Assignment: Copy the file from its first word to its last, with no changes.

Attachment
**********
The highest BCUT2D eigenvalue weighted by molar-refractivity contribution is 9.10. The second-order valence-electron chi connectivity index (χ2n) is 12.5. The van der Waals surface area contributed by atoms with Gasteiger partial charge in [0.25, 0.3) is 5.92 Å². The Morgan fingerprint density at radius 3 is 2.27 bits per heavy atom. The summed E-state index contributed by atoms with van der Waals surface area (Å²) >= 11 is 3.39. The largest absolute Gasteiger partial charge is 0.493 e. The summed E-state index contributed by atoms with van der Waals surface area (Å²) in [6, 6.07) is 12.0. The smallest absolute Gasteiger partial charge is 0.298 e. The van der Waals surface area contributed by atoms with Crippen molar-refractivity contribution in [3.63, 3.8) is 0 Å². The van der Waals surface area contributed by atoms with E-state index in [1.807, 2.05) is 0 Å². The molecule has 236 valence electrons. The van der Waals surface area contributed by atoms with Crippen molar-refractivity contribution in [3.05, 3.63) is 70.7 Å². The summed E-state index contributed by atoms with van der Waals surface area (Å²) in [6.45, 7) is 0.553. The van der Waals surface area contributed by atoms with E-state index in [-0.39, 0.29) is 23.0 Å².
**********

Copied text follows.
The highest BCUT2D eigenvalue weighted by molar-refractivity contribution is 9.10. The second-order valence-electron chi connectivity index (χ2n) is 12.5. The van der Waals surface area contributed by atoms with Gasteiger partial charge in [0.25, 0.3) is 5.92 Å². The Morgan fingerprint density at radius 3 is 2.27 bits per heavy atom. The summed E-state index contributed by atoms with van der Waals surface area (Å²) >= 11 is 3.39. The largest absolute Gasteiger partial charge is 0.493 e. The summed E-state index contributed by atoms with van der Waals surface area (Å²) in [6, 6.07) is 12.0. The smallest absolute Gasteiger partial charge is 0.298 e. The van der Waals surface area contributed by atoms with Crippen molar-refractivity contribution in [3.63, 3.8) is 0 Å². The van der Waals surface area contributed by atoms with E-state index in [1.807, 2.05) is 0 Å². The molecule has 236 valence electrons. The van der Waals surface area contributed by atoms with Crippen molar-refractivity contribution in [3.05, 3.63) is 70.7 Å². The summed E-state index contributed by atoms with van der Waals surface area (Å²) in [6.45, 7) is 0.553. The van der Waals surface area contributed by atoms with E-state index in [-0.39, 0.29) is 23.0 Å².